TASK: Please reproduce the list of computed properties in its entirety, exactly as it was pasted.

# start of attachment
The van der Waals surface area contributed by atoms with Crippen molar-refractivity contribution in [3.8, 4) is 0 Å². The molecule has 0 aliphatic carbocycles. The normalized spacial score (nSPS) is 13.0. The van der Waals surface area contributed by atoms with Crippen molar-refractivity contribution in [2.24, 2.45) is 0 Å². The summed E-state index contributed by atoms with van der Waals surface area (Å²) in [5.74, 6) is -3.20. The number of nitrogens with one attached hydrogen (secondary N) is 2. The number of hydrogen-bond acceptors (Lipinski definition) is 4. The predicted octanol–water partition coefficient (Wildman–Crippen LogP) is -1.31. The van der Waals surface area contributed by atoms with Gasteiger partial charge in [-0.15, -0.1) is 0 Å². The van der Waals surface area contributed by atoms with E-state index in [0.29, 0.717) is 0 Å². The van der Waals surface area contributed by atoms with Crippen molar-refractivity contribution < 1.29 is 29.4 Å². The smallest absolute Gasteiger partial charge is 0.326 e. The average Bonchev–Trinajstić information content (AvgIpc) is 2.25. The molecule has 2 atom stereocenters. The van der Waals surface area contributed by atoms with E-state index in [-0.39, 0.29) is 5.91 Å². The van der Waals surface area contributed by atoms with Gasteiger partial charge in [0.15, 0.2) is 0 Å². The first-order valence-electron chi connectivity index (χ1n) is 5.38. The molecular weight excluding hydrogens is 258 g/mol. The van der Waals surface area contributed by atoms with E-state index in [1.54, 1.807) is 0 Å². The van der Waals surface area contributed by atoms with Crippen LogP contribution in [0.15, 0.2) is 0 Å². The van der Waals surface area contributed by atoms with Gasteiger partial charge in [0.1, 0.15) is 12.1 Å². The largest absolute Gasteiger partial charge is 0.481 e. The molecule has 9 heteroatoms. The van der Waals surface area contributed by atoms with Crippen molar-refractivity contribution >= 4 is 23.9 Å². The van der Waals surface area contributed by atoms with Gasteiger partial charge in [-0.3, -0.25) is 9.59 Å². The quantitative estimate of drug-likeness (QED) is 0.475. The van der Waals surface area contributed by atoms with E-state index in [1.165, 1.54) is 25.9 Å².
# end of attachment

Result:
The van der Waals surface area contributed by atoms with Crippen molar-refractivity contribution in [3.8, 4) is 0 Å². The molecule has 0 aliphatic carbocycles. The normalized spacial score (nSPS) is 13.0. The van der Waals surface area contributed by atoms with Crippen molar-refractivity contribution in [2.24, 2.45) is 0 Å². The summed E-state index contributed by atoms with van der Waals surface area (Å²) in [5.74, 6) is -3.20. The number of nitrogens with one attached hydrogen (secondary N) is 2. The number of hydrogen-bond acceptors (Lipinski definition) is 4. The predicted octanol–water partition coefficient (Wildman–Crippen LogP) is -1.31. The van der Waals surface area contributed by atoms with Gasteiger partial charge in [-0.15, -0.1) is 0 Å². The van der Waals surface area contributed by atoms with E-state index in [0.29, 0.717) is 0 Å². The van der Waals surface area contributed by atoms with Crippen molar-refractivity contribution < 1.29 is 29.4 Å². The smallest absolute Gasteiger partial charge is 0.326 e. The average Bonchev–Trinajstić information content (AvgIpc) is 2.25. The molecule has 2 atom stereocenters. The van der Waals surface area contributed by atoms with E-state index in [-0.39, 0.29) is 5.91 Å². The van der Waals surface area contributed by atoms with Gasteiger partial charge in [0.15, 0.2) is 0 Å². The first-order valence-electron chi connectivity index (χ1n) is 5.38. The molecular weight excluding hydrogens is 258 g/mol. The van der Waals surface area contributed by atoms with E-state index in [1.54, 1.807) is 0 Å². The van der Waals surface area contributed by atoms with Crippen LogP contribution in [0.15, 0.2) is 0 Å². The van der Waals surface area contributed by atoms with Gasteiger partial charge in [0.1, 0.15) is 12.1 Å². The largest absolute Gasteiger partial charge is 0.481 e. The molecule has 9 heteroatoms. The van der Waals surface area contributed by atoms with Crippen molar-refractivity contribution >= 4 is 23.9 Å². The van der Waals surface area contributed by atoms with Gasteiger partial charge in [-0.3, -0.25) is 9.59 Å². The quantitative estimate of drug-likeness (QED) is 0.475. The van der Waals surface area contributed by atoms with E-state index in [1.165, 1.54) is 25.9 Å².